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Why Systems Biology and Machine Learning shouldn’t work… but do… and what heat capacity teaches us about the mechanism of learning

Paul Wiggins, University of Washington
Thursday, November 16, 2017 - 12:30pm to 1:30pm
PAT C-520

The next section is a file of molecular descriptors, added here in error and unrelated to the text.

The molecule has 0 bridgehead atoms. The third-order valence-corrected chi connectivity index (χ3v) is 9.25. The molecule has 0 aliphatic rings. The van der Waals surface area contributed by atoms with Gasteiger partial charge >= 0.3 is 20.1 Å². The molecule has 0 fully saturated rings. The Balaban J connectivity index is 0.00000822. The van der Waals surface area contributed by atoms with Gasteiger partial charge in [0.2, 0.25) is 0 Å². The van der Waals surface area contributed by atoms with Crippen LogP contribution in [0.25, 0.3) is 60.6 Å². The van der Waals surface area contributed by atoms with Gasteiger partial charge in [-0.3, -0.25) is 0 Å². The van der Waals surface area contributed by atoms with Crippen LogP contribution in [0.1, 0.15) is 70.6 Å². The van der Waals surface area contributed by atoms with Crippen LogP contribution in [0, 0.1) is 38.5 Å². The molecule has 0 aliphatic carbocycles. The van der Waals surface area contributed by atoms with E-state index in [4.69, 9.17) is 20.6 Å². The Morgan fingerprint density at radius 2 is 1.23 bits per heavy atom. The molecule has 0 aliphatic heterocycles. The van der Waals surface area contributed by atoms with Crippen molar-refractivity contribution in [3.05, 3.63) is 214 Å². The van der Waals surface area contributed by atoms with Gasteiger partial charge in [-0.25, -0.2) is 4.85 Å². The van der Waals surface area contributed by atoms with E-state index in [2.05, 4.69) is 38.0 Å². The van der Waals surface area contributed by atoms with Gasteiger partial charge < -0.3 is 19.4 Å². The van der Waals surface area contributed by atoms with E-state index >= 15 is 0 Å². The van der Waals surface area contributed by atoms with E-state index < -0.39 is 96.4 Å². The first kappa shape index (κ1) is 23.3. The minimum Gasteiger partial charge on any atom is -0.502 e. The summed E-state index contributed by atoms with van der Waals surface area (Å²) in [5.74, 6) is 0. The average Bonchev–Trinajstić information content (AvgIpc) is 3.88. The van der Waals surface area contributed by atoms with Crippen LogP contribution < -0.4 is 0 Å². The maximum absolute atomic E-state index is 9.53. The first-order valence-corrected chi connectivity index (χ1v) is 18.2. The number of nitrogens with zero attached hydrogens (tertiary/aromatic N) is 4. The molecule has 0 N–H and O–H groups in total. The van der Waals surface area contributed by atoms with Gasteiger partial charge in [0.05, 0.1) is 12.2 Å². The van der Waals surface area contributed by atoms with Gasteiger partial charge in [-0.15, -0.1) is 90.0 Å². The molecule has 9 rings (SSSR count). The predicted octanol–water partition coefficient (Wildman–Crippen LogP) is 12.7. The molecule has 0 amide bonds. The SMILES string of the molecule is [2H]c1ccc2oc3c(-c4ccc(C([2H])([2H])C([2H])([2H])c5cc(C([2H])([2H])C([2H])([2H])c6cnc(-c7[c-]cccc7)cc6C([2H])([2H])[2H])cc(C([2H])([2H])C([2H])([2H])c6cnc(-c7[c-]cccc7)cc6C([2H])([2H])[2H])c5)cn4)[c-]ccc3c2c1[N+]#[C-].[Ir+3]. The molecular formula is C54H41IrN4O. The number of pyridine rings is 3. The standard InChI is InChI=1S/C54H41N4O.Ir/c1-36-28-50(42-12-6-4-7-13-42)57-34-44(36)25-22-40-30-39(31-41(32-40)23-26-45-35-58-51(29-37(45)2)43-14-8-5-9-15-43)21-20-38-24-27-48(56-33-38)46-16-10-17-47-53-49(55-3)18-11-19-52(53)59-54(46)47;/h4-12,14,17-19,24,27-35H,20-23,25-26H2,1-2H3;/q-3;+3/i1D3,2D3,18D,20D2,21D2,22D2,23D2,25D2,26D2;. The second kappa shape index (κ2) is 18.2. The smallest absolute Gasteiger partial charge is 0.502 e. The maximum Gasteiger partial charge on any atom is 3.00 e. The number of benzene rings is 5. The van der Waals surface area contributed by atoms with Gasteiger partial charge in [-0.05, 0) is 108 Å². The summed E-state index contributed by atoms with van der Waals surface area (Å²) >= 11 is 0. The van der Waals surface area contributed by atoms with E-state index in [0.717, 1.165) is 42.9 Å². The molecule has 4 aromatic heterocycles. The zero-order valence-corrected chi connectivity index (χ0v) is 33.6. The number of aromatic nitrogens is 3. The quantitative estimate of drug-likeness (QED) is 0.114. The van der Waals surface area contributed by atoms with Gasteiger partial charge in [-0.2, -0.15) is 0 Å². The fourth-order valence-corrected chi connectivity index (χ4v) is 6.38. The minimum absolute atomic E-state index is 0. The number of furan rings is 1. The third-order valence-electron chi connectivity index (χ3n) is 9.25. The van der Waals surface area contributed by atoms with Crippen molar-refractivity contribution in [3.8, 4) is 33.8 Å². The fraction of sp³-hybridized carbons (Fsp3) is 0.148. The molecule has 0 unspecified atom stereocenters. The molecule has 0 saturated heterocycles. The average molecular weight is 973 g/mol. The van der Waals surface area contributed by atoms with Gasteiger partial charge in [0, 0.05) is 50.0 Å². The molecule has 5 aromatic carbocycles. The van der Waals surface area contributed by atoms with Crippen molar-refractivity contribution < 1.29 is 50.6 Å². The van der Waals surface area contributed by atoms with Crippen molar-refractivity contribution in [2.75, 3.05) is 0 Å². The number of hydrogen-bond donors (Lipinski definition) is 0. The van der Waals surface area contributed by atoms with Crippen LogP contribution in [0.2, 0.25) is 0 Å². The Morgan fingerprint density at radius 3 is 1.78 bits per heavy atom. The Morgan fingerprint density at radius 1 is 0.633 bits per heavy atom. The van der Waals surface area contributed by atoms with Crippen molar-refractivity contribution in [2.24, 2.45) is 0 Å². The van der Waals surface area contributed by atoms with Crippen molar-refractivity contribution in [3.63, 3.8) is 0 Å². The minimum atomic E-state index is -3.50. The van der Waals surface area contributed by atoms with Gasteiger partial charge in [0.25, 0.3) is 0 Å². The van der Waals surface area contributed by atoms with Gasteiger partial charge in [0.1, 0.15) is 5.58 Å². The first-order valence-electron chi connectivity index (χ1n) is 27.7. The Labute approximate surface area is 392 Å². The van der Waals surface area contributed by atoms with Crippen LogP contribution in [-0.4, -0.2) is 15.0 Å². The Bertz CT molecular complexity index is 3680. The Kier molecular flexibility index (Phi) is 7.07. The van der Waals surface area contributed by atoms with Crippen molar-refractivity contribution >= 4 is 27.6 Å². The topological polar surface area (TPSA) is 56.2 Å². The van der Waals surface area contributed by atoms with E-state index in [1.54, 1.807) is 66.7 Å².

In many fields, big data and large models are transforming scientific enquiry. These approaches usually depend on a very large number of ad hoc parameters that appear to be poorly specified. In spite of this complexity, these models are surprisingly predictive and appear to violate the canonical rules of statistics. To investigate the mechanisms of machine learning in this context, we develop a long-discussed analogy between statistical physics and inference in which sample size and inverse temperature are identified. This analogy suggests a novel relationship between the equipartition theorem and prediction that can explain many puzzling aspects of inference in applications ranging from our own biophysical experiments to the mechanism of learning algorithms like dropout. Finally, the approach suggests a new resolution to an old statistical problem: How to define an objective prior in Bayesian inference.​